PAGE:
Effective Back-to-school Nights

Effective Back-to-school Nights

by Judie Haynes

Represent the diversity of your school's ESL population with this low cost suggestion on how to put together an effective 'Back to School Night.'

One of the realities of teaching for all of us is "Back to School Night." On this night, teachers explain their programs and classroom rules to parents. It is generally well-attended in an elementary school. Due to ESL screening and testing, I have hardly begun to teach when "Back to School Night" rolls around. Many of my students are not yet producing work which can be displayed. However, I like to put something on the wall outside my room that represents the diversity of my school's ESL population.

Thanks to computer technology I have found several creative "Back to School Night" activities at a minimal cost.

  • Take a picture of each student in your ESL program. If you have a large number of students, you can limit the project to those who are new to your school.
  • Crop and print out pictures of each student using your computer. Keep a head shot of each student on file to use for various projects during the school year.
  • Brainstorm with students what language they speak at home. Teach them to say "I speak Korean." Many students know that they are from Korea, or Russia but they do not know how to say the name of their language in English. Students from China and India, where there are many dialects, do not often know the name of the language they speak. The ESL teacher needs to find this out before the lesson is taught.
  • Depending on the ability and grade level, have students write or copy a few simple sentences: "Hello, my name is....." "I speak ....." My family is from....." In the first blank, students can write their name in native language if they wish. If a student is not able to write his/her name, write it for them to trace. The students' writings and photos can be put on a sheet of construction paper which has been cut out in the shape of the map of their country or their flag (see theordora.com's "Quick Maps of the World" for help on this).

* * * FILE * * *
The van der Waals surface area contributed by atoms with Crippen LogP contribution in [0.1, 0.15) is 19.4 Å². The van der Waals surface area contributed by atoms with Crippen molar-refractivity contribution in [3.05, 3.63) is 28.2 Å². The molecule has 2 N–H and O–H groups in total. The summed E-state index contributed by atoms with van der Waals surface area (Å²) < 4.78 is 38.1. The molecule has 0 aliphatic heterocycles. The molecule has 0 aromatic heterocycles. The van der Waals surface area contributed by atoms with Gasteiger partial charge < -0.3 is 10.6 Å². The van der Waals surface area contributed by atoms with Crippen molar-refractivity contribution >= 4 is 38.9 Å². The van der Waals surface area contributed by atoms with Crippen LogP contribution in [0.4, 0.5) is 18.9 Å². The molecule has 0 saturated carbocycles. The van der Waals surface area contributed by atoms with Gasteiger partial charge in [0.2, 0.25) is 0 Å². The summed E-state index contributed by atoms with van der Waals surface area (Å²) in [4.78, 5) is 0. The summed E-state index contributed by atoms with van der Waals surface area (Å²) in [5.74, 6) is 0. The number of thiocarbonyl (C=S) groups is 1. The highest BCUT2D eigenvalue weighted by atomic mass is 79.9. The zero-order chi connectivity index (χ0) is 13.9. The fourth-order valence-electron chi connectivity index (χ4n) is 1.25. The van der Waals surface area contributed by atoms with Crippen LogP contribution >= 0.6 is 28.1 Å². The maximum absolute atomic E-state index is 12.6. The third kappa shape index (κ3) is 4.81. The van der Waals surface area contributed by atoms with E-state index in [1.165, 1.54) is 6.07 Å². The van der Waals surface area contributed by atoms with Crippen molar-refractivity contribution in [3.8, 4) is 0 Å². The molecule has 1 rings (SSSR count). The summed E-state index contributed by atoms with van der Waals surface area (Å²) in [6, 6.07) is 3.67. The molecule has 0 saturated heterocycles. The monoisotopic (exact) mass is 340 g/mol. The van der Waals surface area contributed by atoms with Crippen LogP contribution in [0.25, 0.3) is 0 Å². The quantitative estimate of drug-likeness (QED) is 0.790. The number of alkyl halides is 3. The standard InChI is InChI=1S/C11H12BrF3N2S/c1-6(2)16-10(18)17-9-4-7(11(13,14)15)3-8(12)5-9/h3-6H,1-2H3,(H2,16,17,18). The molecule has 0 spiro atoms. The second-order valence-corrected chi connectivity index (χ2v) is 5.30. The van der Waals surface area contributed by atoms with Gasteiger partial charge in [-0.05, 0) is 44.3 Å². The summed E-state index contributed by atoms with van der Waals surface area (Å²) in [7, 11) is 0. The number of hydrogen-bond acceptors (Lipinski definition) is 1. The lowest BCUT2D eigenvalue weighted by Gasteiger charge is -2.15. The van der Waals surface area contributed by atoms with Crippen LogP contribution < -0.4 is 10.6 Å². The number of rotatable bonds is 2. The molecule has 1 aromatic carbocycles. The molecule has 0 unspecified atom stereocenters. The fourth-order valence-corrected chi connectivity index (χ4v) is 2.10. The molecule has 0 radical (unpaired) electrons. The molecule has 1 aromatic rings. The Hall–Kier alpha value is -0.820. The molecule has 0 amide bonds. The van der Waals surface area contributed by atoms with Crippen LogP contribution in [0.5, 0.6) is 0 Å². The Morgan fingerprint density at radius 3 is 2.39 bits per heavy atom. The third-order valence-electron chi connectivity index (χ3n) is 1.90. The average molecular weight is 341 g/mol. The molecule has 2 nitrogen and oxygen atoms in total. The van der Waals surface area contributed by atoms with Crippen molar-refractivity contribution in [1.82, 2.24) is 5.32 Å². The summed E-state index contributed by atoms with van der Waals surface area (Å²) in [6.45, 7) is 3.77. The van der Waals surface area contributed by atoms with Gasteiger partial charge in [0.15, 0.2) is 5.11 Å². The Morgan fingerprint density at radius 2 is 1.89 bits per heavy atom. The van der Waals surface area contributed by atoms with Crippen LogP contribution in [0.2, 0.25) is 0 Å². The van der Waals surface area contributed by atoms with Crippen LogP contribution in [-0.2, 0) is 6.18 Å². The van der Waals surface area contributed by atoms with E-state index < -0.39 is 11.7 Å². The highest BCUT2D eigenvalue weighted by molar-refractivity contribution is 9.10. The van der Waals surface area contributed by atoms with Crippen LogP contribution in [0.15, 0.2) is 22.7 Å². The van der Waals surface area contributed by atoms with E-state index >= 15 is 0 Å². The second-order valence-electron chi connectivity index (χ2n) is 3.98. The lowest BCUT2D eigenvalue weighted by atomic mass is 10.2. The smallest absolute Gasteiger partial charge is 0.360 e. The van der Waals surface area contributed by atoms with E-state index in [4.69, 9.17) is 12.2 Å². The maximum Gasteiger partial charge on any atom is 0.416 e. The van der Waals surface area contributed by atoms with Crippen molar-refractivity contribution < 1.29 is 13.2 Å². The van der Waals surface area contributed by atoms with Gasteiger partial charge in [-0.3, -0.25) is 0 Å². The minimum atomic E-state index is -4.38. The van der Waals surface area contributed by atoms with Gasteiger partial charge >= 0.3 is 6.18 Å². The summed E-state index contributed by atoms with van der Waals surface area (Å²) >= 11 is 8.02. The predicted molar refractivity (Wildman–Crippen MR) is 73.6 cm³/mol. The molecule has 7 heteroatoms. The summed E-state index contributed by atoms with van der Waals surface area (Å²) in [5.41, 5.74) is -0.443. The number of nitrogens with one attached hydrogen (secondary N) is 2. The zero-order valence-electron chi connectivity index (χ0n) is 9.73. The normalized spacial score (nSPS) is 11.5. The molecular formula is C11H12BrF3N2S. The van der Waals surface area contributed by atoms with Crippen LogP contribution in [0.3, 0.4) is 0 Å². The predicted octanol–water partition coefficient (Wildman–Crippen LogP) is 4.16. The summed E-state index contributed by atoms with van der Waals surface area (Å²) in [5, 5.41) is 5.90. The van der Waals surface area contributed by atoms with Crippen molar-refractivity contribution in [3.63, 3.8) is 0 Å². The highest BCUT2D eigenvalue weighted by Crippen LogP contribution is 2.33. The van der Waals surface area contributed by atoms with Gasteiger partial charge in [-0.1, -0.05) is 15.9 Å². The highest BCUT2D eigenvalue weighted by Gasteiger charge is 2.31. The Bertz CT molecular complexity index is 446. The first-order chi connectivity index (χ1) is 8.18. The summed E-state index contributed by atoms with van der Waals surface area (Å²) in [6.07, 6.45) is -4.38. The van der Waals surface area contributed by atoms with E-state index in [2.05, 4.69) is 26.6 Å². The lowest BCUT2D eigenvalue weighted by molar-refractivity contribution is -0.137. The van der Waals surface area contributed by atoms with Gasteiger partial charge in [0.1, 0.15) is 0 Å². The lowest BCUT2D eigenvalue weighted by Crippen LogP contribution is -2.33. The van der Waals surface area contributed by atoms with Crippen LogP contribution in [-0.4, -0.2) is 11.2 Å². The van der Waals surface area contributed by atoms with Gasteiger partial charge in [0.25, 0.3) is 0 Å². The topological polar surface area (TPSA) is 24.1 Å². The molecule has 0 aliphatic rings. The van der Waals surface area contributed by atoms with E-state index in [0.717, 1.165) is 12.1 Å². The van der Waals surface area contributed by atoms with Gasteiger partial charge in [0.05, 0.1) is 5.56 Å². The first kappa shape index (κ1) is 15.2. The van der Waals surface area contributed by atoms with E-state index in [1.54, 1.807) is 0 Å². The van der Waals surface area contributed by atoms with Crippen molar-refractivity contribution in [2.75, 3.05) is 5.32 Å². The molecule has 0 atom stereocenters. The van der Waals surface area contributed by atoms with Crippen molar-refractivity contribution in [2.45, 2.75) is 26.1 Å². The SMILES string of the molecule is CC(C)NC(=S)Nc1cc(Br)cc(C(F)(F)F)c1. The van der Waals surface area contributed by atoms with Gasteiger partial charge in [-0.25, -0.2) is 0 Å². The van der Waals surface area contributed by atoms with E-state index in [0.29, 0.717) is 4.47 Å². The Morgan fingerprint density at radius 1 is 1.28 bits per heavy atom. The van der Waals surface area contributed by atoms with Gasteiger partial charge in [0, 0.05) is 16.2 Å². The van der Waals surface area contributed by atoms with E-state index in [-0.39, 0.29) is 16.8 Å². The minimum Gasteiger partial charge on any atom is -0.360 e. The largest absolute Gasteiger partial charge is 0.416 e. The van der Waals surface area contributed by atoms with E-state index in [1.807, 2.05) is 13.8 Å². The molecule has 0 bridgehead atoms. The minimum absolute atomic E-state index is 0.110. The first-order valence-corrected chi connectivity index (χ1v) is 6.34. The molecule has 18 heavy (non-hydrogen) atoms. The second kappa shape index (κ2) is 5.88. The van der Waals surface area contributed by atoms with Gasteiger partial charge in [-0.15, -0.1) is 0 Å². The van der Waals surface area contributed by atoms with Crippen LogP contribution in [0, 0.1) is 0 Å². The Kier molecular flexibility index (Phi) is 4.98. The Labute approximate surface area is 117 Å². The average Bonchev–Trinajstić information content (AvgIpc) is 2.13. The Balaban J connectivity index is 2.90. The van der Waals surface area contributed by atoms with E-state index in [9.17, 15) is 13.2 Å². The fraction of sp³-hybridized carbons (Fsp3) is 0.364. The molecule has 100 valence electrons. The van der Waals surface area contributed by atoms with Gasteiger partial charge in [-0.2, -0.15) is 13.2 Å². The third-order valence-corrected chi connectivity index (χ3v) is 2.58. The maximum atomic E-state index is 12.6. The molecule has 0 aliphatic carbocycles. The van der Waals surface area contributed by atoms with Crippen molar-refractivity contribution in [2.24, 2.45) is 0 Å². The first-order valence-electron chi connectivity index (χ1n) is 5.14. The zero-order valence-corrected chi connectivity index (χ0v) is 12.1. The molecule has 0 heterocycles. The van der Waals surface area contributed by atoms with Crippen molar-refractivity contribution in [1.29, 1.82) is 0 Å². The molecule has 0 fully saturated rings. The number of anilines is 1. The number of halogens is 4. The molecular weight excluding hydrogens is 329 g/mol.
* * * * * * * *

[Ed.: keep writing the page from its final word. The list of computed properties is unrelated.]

• I am careful to say "My family is from..." because I often have students who were born in the United States.
  • To make the display put the world map in the center of the bulletin board or wall space and place the pictures around the map. Run pieces of yarn from the picture to the country on the map.
  • You can make an ESL quilt by giving each child a 6"x6" paper square and having them paste on their picture and write a sentence about their language. The paper can be sewn together with yarn and displayed.
  • If you prefer to do a project with your whole ESL population you may want to do the following:

    If you don't have a digital camera...

    If you do not have access to a digital camera, you can still complete this project with a camera and scanner.

    Related Links

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